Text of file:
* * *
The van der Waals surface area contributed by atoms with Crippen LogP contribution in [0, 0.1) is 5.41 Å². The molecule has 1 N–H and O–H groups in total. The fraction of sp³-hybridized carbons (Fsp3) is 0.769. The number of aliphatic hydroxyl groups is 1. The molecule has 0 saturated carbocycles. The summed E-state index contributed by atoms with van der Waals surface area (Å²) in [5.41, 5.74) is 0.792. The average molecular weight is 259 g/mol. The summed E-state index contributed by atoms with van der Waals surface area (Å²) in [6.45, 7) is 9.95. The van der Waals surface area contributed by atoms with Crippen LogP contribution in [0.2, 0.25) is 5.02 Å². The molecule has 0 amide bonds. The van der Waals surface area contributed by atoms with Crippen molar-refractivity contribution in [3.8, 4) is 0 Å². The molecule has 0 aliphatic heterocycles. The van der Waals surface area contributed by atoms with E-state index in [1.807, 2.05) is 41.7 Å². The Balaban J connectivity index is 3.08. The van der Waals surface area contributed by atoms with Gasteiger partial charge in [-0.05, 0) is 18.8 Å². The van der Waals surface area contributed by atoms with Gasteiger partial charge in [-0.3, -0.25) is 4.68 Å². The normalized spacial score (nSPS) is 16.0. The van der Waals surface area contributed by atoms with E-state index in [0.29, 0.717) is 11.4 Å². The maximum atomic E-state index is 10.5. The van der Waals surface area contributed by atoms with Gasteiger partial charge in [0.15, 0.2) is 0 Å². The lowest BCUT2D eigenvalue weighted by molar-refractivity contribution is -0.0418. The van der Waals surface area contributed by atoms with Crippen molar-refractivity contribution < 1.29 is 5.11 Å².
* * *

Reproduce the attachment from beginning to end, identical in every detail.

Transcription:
The van der Waals surface area contributed by atoms with Crippen LogP contribution in [0, 0.1) is 5.41 Å². The molecule has 1 N–H and O–H groups in total. The fraction of sp³-hybridized carbons (Fsp3) is 0.769. The number of aliphatic hydroxyl groups is 1. The molecule has 0 saturated carbocycles. The summed E-state index contributed by atoms with van der Waals surface area (Å²) in [5.41, 5.74) is 0.792. The average molecular weight is 259 g/mol. The summed E-state index contributed by atoms with van der Waals surface area (Å²) in [6.45, 7) is 9.95. The van der Waals surface area contributed by atoms with Crippen LogP contribution in [0.2, 0.25) is 5.02 Å². The molecule has 0 amide bonds. The van der Waals surface area contributed by atoms with Crippen molar-refractivity contribution in [3.8, 4) is 0 Å². The molecule has 0 aliphatic heterocycles. The van der Waals surface area contributed by atoms with E-state index in [1.807, 2.05) is 41.7 Å². The Balaban J connectivity index is 3.08. The van der Waals surface area contributed by atoms with Gasteiger partial charge in [-0.05, 0) is 18.8 Å². The van der Waals surface area contributed by atoms with Gasteiger partial charge in [-0.3, -0.25) is 4.68 Å². The normalized spacial score (nSPS) is 16.0. The van der Waals surface area contributed by atoms with E-state index in [0.29, 0.717) is 11.4 Å². The maximum atomic E-state index is 10.5. The van der Waals surface area contributed by atoms with Gasteiger partial charge in [0.15, 0.2) is 0 Å². The lowest BCUT2D eigenvalue weighted by molar-refractivity contribution is -0.0418. The van der Waals surface area contributed by atoms with Crippen molar-refractivity contribution < 1.29 is 5.11 Å².